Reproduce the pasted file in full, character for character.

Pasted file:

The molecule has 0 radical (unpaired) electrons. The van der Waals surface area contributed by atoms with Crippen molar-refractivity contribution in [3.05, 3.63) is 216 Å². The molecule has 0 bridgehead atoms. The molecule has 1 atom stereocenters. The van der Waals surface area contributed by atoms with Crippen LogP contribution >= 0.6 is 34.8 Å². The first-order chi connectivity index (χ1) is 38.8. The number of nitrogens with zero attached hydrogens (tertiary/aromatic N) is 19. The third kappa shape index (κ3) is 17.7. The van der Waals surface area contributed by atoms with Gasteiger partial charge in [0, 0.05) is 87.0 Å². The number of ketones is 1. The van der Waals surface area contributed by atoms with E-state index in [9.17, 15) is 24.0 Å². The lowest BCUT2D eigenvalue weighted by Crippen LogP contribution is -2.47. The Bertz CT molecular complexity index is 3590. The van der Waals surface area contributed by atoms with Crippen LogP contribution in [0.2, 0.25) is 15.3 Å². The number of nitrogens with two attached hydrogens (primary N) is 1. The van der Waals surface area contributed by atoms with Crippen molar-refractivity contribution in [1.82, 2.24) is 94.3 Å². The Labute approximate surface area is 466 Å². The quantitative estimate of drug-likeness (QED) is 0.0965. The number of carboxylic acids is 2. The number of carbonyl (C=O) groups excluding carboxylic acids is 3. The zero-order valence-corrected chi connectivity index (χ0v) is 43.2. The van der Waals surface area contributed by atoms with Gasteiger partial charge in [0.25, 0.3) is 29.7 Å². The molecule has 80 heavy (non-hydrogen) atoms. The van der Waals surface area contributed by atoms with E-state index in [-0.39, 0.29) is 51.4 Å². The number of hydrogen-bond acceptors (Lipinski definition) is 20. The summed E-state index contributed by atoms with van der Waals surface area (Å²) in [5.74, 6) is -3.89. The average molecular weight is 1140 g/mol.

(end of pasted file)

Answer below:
The molecule has 0 radical (unpaired) electrons. The van der Waals surface area contributed by atoms with Crippen molar-refractivity contribution in [3.05, 3.63) is 216 Å². The molecule has 0 bridgehead atoms. The molecule has 1 atom stereocenters. The van der Waals surface area contributed by atoms with Crippen LogP contribution >= 0.6 is 34.8 Å². The first-order chi connectivity index (χ1) is 38.8. The number of nitrogens with zero attached hydrogens (tertiary/aromatic N) is 19. The third kappa shape index (κ3) is 17.7. The van der Waals surface area contributed by atoms with Gasteiger partial charge in [0, 0.05) is 87.0 Å². The number of ketones is 1. The van der Waals surface area contributed by atoms with E-state index in [9.17, 15) is 24.0 Å². The lowest BCUT2D eigenvalue weighted by Crippen LogP contribution is -2.47. The Bertz CT molecular complexity index is 3590. The van der Waals surface area contributed by atoms with Crippen LogP contribution in [0.2, 0.25) is 15.3 Å². The number of nitrogens with two attached hydrogens (primary N) is 1. The van der Waals surface area contributed by atoms with Crippen molar-refractivity contribution in [1.82, 2.24) is 94.3 Å². The Labute approximate surface area is 466 Å². The quantitative estimate of drug-likeness (QED) is 0.0965. The number of carboxylic acids is 2. The number of carbonyl (C=O) groups excluding carboxylic acids is 3. The zero-order valence-corrected chi connectivity index (χ0v) is 43.2. The van der Waals surface area contributed by atoms with Gasteiger partial charge in [0.25, 0.3) is 29.7 Å². The molecule has 80 heavy (non-hydrogen) atoms. The van der Waals surface area contributed by atoms with E-state index in [-0.39, 0.29) is 51.4 Å². The number of hydrogen-bond acceptors (Lipinski definition) is 20. The summed E-state index contributed by atoms with van der Waals surface area (Å²) in [5.74, 6) is -3.89. The average molecular weight is 1140 g/mol.